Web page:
I stopped going to therapy well over a year ago. I’m not sure how much all of those hours spent on couches in counselors’ offices helped me face my sister’s illness and the pain and suffering it has caused my entire family, but I have never forgotten that first lesson. And good thing, because I don’t think I could go through life hating God. If anything, making peace with God has helped me concentrate on what’s good; for example, the sound of my little sister’s laugh or the sight of her smile, both of which make an appearance less often these days and thus have become even more cherished; or the love of my family, which has stayed strong in the face of unfathomable tragedy. Also cherished are the travels that have taken me to some of the most beautiful natural places on God’s earth – those places where I’ve chosen to worship, if silently – and my frequent runs, during which I feel, despite the pain in my joints, that while Batten disease could have only been conjured in Hell, it may knock me down, but it will never beat me.

These are my windows to God.

What Next?

By Laura Edwards

In 1984, Reynolds Price – acclaimed writer, Rhodes Scholar, Milton expert, Duke University professor of English, and my third cousin – learned he had cancer: a 10-inch-long, malignant tumor wrapped around his spine that he came to call ‘the eel.’

Imagine getting that diagnosis today. Twenty-six years ago, the eel was a death sentence. And yet 26 years later, Reynolds is still writing books and teaching his usual three courses at Duke. Seven years ago, when I was 21, I drove 10 minutes from my Chapel Hill apartment to Reynolds’ house in the woods. We spent the afternoon talking about spirituality, Scotch, ginger molasses cookies (inspired by the Foster’s Market molasses cookies I’d brought to share) and even a little writing. That day still conjures up the clearest of pictures and deep-down feelings whenever it crosses my mind.

I’m attending a great class with my mom at our church on Wednesday evenings. It focuses on spirituality in Reynolds’ works. Tonight, we discussed A Whole New Life: An Illness and a Healing. This extraordinary book is the story of Reynolds’ agonizing illness and astounding survival. It was published in 1994, and the first time I read it as a college student, I had no inkling of the sadistic disease lurking in my little sister’s cells. I think that I will read it again. On page 185 of the paperback edition, Reynolds makes a profound statement. At the time of my first reading, my life was free from the kind of pain and suffering that I know all too well these days. In fact, when our teacher at church, the poet/novelist Tony Abbott, brought the passage to our attention in tonight’s class, I read it with virgin eyes, as though I had never encountered it before:

“If belief in an ultimately benign creator who notices his creatures is available to you, you may want to try at first to focus your will on the absolute first ground-level question to ask him, her or faceless it. Again, that’s not “Why me?” but “What next?”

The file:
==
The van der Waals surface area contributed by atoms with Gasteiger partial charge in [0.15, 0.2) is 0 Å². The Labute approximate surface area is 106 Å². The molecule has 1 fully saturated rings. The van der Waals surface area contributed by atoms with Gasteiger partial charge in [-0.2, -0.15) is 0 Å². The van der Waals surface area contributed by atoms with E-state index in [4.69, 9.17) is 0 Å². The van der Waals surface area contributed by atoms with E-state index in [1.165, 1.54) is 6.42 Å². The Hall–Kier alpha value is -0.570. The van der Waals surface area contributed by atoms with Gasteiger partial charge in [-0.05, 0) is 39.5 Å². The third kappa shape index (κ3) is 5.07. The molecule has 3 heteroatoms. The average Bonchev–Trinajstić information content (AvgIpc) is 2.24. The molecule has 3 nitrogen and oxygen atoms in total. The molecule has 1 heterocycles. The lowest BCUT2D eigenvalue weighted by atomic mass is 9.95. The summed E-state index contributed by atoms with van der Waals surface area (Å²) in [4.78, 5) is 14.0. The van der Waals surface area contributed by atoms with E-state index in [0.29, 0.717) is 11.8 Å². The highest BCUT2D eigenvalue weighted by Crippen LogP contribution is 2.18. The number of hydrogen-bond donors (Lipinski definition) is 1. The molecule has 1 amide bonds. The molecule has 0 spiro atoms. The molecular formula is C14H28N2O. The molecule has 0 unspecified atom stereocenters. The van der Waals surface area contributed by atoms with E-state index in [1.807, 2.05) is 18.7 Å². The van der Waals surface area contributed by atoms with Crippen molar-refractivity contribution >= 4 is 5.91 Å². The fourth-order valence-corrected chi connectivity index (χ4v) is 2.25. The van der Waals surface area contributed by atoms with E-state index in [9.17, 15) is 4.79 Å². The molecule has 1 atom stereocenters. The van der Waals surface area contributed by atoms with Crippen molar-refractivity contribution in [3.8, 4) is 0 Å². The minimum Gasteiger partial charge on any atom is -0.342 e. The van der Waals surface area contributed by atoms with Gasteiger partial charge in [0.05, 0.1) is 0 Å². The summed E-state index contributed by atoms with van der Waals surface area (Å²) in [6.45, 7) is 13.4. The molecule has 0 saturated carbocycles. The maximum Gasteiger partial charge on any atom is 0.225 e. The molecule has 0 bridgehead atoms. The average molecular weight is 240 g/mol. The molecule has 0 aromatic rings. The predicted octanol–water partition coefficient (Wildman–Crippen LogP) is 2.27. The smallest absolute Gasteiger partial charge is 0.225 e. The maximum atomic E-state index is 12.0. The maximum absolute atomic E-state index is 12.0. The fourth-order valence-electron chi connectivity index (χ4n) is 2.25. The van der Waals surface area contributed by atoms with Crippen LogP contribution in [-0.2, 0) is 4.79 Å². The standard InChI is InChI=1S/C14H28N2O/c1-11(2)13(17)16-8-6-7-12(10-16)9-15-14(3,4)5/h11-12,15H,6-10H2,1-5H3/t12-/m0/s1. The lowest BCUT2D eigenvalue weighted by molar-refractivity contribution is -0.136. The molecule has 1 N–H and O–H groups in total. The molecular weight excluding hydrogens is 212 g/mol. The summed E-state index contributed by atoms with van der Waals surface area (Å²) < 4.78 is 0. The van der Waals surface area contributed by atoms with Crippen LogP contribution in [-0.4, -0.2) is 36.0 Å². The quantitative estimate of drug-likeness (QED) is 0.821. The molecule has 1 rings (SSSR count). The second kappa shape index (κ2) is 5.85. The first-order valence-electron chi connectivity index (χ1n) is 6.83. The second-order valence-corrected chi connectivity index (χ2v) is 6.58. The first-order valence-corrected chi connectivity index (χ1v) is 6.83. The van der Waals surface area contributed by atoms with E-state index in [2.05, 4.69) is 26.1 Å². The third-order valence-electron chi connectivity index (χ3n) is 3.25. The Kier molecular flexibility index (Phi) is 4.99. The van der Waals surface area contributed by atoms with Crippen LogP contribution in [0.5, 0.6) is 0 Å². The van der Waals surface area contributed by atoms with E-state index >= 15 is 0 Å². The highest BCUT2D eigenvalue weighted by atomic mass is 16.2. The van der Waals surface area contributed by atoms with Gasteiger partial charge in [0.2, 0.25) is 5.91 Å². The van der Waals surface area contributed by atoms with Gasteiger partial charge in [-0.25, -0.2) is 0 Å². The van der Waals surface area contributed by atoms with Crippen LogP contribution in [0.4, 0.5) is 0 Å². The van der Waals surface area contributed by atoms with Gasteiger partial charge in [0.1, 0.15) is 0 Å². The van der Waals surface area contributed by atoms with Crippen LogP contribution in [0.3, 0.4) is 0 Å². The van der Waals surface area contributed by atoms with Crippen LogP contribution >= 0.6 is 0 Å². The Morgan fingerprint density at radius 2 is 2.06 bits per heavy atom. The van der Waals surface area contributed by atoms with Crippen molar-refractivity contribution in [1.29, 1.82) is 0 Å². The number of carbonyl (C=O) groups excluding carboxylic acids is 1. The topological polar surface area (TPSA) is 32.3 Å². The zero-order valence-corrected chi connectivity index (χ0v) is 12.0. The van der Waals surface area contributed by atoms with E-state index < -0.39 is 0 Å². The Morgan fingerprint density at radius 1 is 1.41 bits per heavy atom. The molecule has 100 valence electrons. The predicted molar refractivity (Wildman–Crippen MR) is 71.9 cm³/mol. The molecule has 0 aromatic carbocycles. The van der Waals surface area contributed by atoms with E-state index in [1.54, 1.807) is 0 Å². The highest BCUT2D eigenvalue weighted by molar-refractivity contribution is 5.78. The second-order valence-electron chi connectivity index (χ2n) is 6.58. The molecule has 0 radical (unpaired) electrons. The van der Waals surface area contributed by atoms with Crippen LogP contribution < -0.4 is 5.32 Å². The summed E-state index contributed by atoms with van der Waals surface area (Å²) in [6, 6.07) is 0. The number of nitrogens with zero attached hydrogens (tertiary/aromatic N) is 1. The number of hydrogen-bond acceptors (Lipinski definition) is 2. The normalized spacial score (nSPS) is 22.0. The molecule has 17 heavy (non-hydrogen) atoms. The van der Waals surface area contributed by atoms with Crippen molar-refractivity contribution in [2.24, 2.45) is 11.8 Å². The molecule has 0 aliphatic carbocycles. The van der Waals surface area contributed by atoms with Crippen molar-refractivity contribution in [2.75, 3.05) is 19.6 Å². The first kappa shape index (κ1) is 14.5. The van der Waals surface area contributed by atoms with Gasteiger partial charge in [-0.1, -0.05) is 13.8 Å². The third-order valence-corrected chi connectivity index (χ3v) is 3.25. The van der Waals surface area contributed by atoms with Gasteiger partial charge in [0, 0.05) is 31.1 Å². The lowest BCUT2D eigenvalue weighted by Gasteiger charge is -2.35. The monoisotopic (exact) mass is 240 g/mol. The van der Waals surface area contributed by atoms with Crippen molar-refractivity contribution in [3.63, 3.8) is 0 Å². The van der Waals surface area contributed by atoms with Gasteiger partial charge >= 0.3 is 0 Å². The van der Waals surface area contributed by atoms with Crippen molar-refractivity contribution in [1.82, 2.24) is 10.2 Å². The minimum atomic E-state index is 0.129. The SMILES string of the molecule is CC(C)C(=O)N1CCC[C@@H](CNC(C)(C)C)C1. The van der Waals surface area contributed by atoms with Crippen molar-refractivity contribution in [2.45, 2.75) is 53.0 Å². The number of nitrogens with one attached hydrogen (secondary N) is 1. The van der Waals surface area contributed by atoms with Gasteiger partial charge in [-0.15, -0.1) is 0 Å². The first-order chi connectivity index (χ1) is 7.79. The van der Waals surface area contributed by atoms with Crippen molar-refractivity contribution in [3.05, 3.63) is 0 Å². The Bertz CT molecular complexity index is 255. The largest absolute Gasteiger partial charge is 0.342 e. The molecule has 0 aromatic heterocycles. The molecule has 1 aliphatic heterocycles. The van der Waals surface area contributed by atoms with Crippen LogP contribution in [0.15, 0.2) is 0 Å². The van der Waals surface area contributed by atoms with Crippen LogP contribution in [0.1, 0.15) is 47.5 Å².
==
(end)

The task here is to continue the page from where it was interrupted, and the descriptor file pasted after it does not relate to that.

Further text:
In the early days following Taylor’s diagnosis, I often plainly asked God all possible variations of that question:

  • “Why her?”
  • “Why me?”
  • “Why us?”
I was on the verge of losing my faith entirely in the wake of Batten’s entrance into our lives when I suddenly realized that I was asking the wrong question. Whether or not there was a why, I certainly wasn’t doing anyone any good, least of all Taylor, by questioning the sober reality of her defective CLN1 gene. It was on that day that I decided the only way to fight back was to start figuring out how to play the cards in my hand. Otherwise, I might as well have thrown all my chips on the table and left the game.

Here is another passage from that same page that I simply love:

“My own luck here was long prepared, from early childhood; but as with all sorts of invisible luck, there have been forced treks these past ten years when I all but quit and begged to die. Even then though I’d try to recall a passage of daunting eloquence in the thirtieth chapter of the Book of Deuteronomy where the baffling God of Jews and Christians says

‘I call Heaven and Earth to witness against you today that I have set life and death in front of you, blessing and curse. Therefore choose life so that you and your seed may last to love the Lord your God….'”

Though she hasn’t read Reynolds’ book, Taylor gets it. She’s always gotten it. T greets each new day and bids it goodnight choosing life, no matter how tough things are between sunrise and sunset. A life with Batten disease surely isn’t one we would have chosen for her, nor is it one she would have chosen for herself had she been given a choice of cards. But they’re her cards, and ours because we love her. And because I love her, I choose life for her, too. And here’s a question for Batten disease: you gave us a good fight today. We fought right back. We’re still playing the game. So what next?